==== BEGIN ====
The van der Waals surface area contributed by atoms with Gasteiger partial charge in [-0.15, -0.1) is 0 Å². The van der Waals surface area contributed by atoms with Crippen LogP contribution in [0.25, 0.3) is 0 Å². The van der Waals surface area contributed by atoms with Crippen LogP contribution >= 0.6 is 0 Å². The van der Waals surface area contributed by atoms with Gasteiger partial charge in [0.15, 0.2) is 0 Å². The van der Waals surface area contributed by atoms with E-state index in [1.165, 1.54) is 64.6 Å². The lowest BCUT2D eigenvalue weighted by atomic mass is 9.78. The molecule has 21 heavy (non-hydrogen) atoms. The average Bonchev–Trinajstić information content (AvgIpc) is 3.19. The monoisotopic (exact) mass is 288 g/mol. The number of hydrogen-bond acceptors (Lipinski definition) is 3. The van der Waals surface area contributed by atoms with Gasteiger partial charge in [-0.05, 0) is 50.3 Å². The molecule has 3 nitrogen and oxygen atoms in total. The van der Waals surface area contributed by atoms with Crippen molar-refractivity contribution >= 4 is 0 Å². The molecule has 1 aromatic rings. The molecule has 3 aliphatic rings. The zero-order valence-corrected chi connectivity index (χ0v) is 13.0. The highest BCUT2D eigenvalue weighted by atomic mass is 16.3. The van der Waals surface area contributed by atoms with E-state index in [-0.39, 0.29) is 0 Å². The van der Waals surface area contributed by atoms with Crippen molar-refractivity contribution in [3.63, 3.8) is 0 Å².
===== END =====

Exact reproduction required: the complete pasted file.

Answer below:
The van der Waals surface area contributed by atoms with Gasteiger partial charge in [-0.15, -0.1) is 0 Å². The van der Waals surface area contributed by atoms with Crippen LogP contribution in [0.25, 0.3) is 0 Å². The van der Waals surface area contributed by atoms with Crippen LogP contribution >= 0.6 is 0 Å². The van der Waals surface area contributed by atoms with Gasteiger partial charge in [0.15, 0.2) is 0 Å². The van der Waals surface area contributed by atoms with E-state index in [1.165, 1.54) is 64.6 Å². The lowest BCUT2D eigenvalue weighted by atomic mass is 9.78. The molecule has 21 heavy (non-hydrogen) atoms. The average Bonchev–Trinajstić information content (AvgIpc) is 3.19. The monoisotopic (exact) mass is 288 g/mol. The number of hydrogen-bond acceptors (Lipinski definition) is 3. The van der Waals surface area contributed by atoms with Gasteiger partial charge in [-0.05, 0) is 50.3 Å². The molecule has 3 nitrogen and oxygen atoms in total. The van der Waals surface area contributed by atoms with Crippen molar-refractivity contribution >= 4 is 0 Å². The molecule has 1 aromatic rings. The molecule has 3 aliphatic rings. The zero-order valence-corrected chi connectivity index (χ0v) is 13.0. The highest BCUT2D eigenvalue weighted by atomic mass is 16.3. The van der Waals surface area contributed by atoms with E-state index in [-0.39, 0.29) is 0 Å². The van der Waals surface area contributed by atoms with Crippen molar-refractivity contribution in [3.63, 3.8) is 0 Å².